> Birdcage's newly-adopted theme, borrowed from Aardvark magazine, is
> "Sacred cows make the best hamburger." Each issue will have something
> to offend each member of the family.
> http://news.google.com/archivesearch?q="borrowed+from+Aardvark+magazine"&
> I do not know much about Aardvark magazine. Prominent children's book
> author Shel Silverstein gave an interview to a magazine called
> Aardvark. A webpage gives this description: Aardvark "was the college
> humor mag at Roosevelt  University--but when the administration saw
> the first issue, they took away any official sanction of the mag, and
> forced [them] to publish off-campus."
> http://shelsilverstein.tripod.com/aardvark.html
> Our second citation is from the same source and concerns the same topic.
> Citation: 1965 November 13, The Daily Collegian, A Lesson in Humor,
> Page 2, Column 1, Pennsylvania State University student paper. (Google
> News Archive, ActivePaper Archive full view)
> Yes, the almost defunct Bottom of the Bird Cage was reborn again
> yesterday, true as ever to its policy that "sacred cows make the best
> hamburger."
> http://news.google.com/archivesearch?q="policy+that+sacred+cows"&
> In this third citation the saying is called "an old newspaper adage."
> Citation: 1968 January 25, Lowell Sun, Headliners, Page 12, Column 1,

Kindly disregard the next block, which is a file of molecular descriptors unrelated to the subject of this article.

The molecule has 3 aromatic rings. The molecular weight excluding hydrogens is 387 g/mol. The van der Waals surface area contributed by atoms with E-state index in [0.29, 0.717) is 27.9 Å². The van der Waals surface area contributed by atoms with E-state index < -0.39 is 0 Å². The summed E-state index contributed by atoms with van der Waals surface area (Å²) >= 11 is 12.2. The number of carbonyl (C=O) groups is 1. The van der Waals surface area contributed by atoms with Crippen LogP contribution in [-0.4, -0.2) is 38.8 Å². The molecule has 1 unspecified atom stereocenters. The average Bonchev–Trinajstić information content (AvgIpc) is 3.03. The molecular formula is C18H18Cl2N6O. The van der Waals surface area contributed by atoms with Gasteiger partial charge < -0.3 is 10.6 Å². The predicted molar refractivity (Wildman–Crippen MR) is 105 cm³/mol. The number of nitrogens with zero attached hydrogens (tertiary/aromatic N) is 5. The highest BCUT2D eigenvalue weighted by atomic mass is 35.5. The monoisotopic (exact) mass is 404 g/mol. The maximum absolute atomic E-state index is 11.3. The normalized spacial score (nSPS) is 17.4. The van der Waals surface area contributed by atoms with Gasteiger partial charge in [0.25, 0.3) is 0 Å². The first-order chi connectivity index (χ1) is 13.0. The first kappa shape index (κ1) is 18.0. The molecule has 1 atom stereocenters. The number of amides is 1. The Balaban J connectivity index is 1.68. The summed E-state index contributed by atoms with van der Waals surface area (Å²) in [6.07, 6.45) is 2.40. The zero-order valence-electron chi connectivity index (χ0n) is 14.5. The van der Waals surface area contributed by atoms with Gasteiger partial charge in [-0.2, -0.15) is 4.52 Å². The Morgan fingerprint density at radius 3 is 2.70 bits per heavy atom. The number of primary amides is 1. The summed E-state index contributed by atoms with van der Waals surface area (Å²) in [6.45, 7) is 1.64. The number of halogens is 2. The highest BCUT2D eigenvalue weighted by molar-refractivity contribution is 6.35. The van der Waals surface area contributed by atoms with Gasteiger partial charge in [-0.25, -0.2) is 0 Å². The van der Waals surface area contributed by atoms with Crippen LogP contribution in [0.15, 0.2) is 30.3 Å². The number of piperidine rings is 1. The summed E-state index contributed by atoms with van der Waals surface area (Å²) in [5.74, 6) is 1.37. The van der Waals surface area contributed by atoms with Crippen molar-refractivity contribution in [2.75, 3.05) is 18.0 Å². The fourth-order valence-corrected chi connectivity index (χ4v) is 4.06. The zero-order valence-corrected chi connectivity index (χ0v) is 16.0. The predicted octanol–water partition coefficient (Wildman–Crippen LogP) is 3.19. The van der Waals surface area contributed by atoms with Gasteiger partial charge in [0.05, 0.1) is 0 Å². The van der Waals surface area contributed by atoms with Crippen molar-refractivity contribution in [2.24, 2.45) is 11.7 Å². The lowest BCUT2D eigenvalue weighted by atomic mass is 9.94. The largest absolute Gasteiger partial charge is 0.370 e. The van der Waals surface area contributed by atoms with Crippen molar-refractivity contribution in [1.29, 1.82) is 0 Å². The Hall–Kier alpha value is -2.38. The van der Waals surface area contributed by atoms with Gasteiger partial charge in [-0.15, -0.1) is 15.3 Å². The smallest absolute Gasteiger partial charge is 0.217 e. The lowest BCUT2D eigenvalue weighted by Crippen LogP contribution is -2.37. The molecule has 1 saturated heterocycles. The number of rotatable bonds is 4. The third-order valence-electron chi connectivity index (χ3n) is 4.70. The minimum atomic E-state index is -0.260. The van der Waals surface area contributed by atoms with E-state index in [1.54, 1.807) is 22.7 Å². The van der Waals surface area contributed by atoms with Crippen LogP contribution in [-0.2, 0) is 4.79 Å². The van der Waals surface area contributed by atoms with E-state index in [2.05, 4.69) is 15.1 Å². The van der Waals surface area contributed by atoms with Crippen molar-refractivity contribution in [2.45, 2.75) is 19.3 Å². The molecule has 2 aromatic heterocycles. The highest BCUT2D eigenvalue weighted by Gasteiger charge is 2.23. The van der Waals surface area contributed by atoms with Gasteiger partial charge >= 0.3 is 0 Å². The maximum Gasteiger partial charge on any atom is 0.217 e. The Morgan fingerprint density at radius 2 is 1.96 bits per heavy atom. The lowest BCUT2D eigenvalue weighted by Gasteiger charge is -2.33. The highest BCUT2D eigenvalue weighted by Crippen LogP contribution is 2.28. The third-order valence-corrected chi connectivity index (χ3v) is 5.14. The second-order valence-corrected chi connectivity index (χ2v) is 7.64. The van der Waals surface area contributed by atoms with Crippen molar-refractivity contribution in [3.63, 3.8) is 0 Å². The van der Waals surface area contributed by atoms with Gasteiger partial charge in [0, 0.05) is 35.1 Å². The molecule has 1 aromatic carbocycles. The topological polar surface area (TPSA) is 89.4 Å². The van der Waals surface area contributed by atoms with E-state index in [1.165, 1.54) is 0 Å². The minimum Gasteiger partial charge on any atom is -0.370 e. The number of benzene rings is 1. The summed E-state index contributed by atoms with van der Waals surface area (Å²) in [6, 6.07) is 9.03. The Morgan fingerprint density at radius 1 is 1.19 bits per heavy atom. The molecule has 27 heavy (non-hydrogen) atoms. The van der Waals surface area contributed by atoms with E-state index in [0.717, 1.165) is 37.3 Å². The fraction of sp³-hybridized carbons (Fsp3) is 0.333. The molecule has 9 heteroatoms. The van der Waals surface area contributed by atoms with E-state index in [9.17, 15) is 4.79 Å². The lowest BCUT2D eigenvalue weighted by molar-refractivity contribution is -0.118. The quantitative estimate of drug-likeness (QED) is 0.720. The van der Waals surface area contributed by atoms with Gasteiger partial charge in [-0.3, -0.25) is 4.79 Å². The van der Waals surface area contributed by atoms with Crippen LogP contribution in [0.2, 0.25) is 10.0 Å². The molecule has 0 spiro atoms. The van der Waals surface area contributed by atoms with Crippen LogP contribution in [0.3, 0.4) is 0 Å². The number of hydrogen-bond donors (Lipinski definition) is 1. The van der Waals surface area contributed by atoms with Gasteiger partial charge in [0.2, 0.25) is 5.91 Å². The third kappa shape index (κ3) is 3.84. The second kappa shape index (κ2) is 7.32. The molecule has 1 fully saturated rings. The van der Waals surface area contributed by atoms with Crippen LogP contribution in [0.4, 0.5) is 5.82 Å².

> Lowell, Massachusetts. (NewspaperArchive)
> Princess Radziwell as "Laura" was, in the opinion of "Briefly"
> magnificent on TV last night. All the critics, of course, will pan
> her. It's understandable. An old newspaper adage says "Sacred cows
> make the best hamburger." Lee Bouvier is Jackie Kennedy's sister and
> she has to pay the penalty.
> In 1968 an article in Time magazine followed a class taught by author
> Robert Reisner as participants collected graffiti from lavatory walls.
> The next three cites present the saying as a graffito.
> Citation: 1968 November 15, Time, Curriculum: Handwriting on the Wall,
> Time, Inc. (Online Time Archive)
> Classes begin with students presenting their homework—arresting
> specimens of graffiti that they have collected during the week. Among
> recent, and printable, student finds: "Life is a hereditary disease,"
> found at the Princeton University student center; "Sacred cows make
> great hamburger," from an East Side cafe.
> http://www.time.com/time/magazine/article/0,9171,723866,00.html
> Citation: 1969 February 14, Ada Evening News, Journalists? by Ernest
> Thompson, Page 6, Column 1, Ada, Oklahoma.  (NewspaperArchive)
> Recently, our main thrust has been in the area of graffiti. Here are
> some samples:
> "Sleeping Beauty took Sominex"